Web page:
I'm not a fan of "Buried," which Lionsgate will release on September 24, and when I saw it at Sundance, I remarked on how I respect the effort even if I don't like the end result. That's the movie that is almost entirely set inside a coffin where Ryan Reynolds has been buried alive, and as hard as Reynolds and the director work, I just didn't buy it. It's a lot of energy in service of a script that never really made me believe the premise or the peril.
James Gunn has made the ultimate Troma movie with his new deranged superhero black comedy "Super," and I say that with all the mixed feelings that would suggest.
To be honest… it made me kinda gooshy.
I don't love Troma movies. I get the appeal, but for the most part, it's too corny, too gross, too lowbrow for me. I can't laugh ironically, so I can't really laugh. Just doesn't do it for me. I've seen most of the Troma "classics," and I certainly respect that Lloyd Kaufman built this legendary exploitation house out of pretty much nothing. I really like that James Gunn got his start with Troma and that he's definitely continued to fly his freak flag long after getting over the walls of Hollywood. So if anyone was going to finally make an authentic Troma film that just happened to star real recognizable movie stars, it was going to be him.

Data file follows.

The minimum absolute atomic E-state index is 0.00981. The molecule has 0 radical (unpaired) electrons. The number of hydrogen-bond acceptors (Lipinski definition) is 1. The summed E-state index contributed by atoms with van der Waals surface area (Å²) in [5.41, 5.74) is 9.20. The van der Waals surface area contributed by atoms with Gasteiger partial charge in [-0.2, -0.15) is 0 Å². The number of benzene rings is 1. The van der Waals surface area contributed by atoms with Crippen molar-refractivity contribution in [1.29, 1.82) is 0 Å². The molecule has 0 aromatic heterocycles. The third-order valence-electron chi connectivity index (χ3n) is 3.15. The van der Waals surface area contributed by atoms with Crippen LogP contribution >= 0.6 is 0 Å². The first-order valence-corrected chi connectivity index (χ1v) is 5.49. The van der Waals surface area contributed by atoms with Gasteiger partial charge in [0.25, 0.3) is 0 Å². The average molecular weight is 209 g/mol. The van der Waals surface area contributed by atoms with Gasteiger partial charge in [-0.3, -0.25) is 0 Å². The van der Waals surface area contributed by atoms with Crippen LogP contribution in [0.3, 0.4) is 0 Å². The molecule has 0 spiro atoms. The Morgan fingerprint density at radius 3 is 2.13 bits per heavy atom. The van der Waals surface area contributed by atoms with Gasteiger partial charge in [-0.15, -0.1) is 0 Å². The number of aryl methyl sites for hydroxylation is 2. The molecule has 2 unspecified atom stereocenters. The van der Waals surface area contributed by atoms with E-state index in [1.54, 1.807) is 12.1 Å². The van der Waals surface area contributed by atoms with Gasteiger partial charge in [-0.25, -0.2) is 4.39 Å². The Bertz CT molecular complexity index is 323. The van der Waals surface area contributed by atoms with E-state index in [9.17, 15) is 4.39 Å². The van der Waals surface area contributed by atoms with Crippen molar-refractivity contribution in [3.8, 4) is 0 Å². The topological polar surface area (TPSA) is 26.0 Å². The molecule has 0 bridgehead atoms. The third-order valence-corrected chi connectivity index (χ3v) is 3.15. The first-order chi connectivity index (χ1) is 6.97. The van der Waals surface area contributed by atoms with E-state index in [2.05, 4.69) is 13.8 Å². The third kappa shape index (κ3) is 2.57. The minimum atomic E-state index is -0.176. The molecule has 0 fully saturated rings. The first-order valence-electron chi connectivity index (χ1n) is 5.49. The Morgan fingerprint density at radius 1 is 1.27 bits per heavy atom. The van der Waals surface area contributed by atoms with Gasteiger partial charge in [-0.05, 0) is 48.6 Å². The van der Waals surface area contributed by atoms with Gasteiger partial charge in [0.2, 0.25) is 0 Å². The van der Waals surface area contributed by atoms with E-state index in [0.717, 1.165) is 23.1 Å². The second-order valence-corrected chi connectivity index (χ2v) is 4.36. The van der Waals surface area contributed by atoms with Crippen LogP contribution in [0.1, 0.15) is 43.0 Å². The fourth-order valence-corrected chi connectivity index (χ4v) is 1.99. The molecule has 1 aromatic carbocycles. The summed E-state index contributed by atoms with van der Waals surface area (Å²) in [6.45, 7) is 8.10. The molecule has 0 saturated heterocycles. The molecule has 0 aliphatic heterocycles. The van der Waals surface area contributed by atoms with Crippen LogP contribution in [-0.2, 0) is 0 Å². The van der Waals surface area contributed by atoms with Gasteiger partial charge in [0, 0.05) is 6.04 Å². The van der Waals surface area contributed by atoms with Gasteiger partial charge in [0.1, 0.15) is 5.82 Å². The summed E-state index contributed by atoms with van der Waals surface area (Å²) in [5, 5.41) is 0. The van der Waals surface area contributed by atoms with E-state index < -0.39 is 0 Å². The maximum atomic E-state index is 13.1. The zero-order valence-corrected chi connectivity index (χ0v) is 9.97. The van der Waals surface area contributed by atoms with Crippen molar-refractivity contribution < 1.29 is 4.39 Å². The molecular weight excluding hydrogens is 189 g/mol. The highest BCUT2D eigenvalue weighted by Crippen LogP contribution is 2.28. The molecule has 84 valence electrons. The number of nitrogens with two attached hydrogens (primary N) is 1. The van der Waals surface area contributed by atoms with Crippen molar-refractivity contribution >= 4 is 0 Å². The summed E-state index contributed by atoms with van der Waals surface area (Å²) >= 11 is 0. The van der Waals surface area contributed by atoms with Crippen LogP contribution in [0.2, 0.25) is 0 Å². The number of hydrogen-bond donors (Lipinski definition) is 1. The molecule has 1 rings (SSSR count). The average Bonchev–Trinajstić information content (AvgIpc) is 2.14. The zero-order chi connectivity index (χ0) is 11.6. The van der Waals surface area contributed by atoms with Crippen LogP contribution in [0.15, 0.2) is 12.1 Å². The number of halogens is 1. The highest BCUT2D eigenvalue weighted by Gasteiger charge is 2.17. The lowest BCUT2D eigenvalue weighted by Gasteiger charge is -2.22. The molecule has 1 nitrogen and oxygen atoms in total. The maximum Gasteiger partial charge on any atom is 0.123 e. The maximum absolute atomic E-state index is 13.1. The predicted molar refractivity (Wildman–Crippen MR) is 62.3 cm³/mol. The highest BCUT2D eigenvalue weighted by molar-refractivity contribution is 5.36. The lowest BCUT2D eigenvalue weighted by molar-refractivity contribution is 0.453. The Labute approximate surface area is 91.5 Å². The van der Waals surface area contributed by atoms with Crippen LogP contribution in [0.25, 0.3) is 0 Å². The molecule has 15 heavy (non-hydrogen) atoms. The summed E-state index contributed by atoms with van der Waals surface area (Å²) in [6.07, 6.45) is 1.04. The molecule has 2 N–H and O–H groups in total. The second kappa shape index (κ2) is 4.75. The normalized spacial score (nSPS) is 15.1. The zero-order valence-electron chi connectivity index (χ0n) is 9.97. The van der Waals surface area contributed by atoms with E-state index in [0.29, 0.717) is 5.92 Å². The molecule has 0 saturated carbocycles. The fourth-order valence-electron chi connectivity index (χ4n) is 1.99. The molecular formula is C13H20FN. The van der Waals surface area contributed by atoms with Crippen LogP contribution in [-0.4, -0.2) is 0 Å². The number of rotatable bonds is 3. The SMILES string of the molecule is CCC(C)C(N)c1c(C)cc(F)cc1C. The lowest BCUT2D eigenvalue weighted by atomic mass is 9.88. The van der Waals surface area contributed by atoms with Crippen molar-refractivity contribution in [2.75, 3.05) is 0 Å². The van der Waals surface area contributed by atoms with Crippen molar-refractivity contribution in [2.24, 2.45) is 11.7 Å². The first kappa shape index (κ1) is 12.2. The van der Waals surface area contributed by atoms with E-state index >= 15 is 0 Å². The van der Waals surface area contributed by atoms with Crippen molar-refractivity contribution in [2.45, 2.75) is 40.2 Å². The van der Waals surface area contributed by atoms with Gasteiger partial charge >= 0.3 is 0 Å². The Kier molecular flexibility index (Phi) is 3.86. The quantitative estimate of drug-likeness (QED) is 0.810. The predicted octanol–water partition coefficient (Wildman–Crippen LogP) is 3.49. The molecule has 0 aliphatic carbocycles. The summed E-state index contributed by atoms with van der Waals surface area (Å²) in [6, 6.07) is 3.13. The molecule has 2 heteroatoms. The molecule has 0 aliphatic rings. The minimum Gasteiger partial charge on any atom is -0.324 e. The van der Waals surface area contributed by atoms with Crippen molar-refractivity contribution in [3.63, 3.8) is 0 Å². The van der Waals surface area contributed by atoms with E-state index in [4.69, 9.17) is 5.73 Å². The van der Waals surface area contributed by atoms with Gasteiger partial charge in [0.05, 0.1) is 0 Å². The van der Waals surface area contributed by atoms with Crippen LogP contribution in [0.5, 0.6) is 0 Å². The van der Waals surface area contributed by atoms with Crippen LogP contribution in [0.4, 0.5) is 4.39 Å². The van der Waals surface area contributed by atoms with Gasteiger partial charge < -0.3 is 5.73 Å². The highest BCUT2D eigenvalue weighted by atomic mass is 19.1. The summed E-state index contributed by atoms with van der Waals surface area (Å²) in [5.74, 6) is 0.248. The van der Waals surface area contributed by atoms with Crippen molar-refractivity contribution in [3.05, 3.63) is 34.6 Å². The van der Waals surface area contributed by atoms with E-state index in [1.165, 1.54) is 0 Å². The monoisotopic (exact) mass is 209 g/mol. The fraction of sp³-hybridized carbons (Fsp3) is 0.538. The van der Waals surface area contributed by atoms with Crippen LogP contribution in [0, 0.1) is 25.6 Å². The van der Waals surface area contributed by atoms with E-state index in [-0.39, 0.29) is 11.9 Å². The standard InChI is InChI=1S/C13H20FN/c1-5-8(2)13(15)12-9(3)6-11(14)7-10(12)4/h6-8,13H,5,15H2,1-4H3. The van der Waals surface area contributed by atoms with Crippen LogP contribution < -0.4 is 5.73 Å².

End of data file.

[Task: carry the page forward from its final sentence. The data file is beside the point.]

You're going to hear a lot of comparisons between this film and "Kick-Ass," but they were chasing totally different goals. "Kick-Ass" is about a bunch of deeply broken people, but they do manage to become heroes of a sort, and Matthew Vaughn's film traded heavily on the iconography of superhero cinema so far in an affectionate way. "Super" is something else entirely, more akin to a "Taxi Driver" with dick jokes than any other superhero film. It's a sad film, with waaaaaaay more religion than you might expect, and it grapples with some wild shifts in tone.